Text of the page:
This book touches on a multitude of topics like electric cars, smartphones, computers, and internet apps, showing how each of these has impacted our lives. In the case of apps, Cellan-Jones shows how they have connected us to long lost friends or to celebrities, how they entertained us, and also how they have divided us or served as conduits for misinformation. The early hopes and aspirations of the mobile and social revolution have given way to a host of trolls, hypemongers, bullies, and internet mobs ravaging parts of the landscape. Cellan-Jones spends some time, but probably not enough of it, tackling the social media landscape from this perspective. 

Additionally, the author focuses quite a bit on conspiracy theories - such as the one regarding 5G aiding the development of COVID-19. Seeing some of the conspiracy theory talk play out within the vaccination debate that’s going on now at Facebook is also another log on that fire. Also included in the book are details of the flops of the past 15 years and stories of individuals trying to make a fast buck off the technology revolution, only to fail miserably in the process.

Cellan-Jones offers little advice on how to deal with the flood of misinformation other than a passing reference to Big Tech regulation. It would have been refreshing to offer human pointers on how to filter out crap from quality. That aside, the book is a good showcase into how much technology has evolved over such a short time and that it has been a mixed blessing, mostly good but also with some huge issues that will need to be addressed in the years ahead.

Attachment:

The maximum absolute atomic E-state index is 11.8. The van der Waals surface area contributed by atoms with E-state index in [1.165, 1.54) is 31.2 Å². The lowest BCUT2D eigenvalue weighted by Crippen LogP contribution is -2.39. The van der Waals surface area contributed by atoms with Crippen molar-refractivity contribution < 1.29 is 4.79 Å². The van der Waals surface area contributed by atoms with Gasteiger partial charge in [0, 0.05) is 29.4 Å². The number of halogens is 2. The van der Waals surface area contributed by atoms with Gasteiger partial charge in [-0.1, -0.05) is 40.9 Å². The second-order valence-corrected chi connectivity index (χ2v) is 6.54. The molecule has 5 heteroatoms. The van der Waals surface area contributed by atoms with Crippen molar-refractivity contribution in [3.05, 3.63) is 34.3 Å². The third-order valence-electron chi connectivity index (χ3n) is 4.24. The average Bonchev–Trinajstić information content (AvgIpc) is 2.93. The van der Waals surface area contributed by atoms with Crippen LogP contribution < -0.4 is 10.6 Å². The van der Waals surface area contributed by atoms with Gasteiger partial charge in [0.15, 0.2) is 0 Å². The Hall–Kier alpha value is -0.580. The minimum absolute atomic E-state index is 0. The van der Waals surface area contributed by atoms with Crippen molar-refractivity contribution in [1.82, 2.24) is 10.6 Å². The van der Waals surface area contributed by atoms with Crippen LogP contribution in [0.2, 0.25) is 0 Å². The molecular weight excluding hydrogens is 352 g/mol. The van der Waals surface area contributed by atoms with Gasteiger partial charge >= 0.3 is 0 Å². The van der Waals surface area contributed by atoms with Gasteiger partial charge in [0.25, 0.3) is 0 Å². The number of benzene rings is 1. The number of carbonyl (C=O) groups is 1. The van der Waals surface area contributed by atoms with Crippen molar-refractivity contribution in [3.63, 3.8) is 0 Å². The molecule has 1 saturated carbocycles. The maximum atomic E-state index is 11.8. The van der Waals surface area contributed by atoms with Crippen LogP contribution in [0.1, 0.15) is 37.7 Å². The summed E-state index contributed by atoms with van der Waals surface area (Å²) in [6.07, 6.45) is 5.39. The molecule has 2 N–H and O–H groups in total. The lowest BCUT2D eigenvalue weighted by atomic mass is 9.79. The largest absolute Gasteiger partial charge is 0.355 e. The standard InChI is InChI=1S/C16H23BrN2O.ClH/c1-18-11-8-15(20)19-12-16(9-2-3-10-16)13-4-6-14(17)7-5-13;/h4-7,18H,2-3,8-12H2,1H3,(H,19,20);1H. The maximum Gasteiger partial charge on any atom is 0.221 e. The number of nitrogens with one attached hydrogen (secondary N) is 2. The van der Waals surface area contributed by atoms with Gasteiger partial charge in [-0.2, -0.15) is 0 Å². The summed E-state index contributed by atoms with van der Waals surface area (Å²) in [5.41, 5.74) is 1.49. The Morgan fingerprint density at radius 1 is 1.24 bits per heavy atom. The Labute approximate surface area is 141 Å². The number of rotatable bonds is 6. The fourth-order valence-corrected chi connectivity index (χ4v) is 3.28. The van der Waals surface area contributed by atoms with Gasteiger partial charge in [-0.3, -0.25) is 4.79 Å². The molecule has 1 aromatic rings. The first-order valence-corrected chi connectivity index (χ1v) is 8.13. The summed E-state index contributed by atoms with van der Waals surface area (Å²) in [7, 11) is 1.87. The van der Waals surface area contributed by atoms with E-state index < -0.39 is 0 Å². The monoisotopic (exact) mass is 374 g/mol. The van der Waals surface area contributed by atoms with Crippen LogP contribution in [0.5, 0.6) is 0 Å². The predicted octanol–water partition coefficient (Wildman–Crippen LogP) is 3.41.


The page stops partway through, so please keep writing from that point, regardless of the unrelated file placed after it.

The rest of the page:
Friday, August 6, 2021

Malibu Rising (Taylor Jenkins Reid)

I've only read one other book by Taylor Jenkins Reid -- Forever Interrupted, which I enjoyed. I decided to pick up her latest, Malibu Rising, thinking it would be a great summer read. But I didn't enjoy it as much as I thought I would.

In 1983, Nina Riva is preparing to hold her annual summer party at her huge Malibu home. Nina, along with her siblings Jay, Hud, and Kit, are the children of megastar singer Mick Riva, who has long since disappeared from their lives. Nina does not want the life she is currently living and has always put her own dreams on hold to take care of her brothers and sister. 

Malibu Rising goes back and forth in time, from when Mick met their mother June, to the night of Nina's party. I did care about many of the characters, but they kept dropping secrets and so many of the secrets were implausible. This book was too much of a soap opera for me.


Monday, August 2, 2021

Prague: Belonging in the Modern City (Chad Bryant)

Chad Bryant's Prague: Belonging in the Modern City takes the stories of five residents of Prague from the past through the present day. These individuals were marginalized within the greater Prague community for various reasons, but all were able to forge their own sense of belonging within the capital city of a nation that for many centuries struggled with its own identity.

Prague has been many things over its history - a part of the Holy Roman Empire, the home of the Kingdom of Bohemia, and eventually a major city within the Austro-Hungarian Empire. This is where Bryant begins his story, talking about the developing sense of Czech nationalism through the eyes of a guidebook writer and a German-speaking newspaperman. The city convulsed through the era of World Wars I and II, eventually becoming the capital of a communist state that itself struggled with an identity within the greater Warsaw Pact before emerging as the capital of a relatively free democracy in the post-Soviet era. Whether it’s the story of a communist carpenter during the 1920’s, an actress who performed on stage in the Iron Curtain era, or a Czech-speaking Vietnamese blogger, Bryant’s wonderful writing elevates their stories and contributions to Prague.

None of the individuals who are discussed in the book are known to most of us in America; however, they share a common theme of the individual’s struggle to fit in with their city and their country, woven within the tale of a city and even a nation that struggled in its own way to know who it truly was. Both the individuals and the city figured out how to belong despite their struggles. These five individuals’ stories are powerful metaphors for Prague.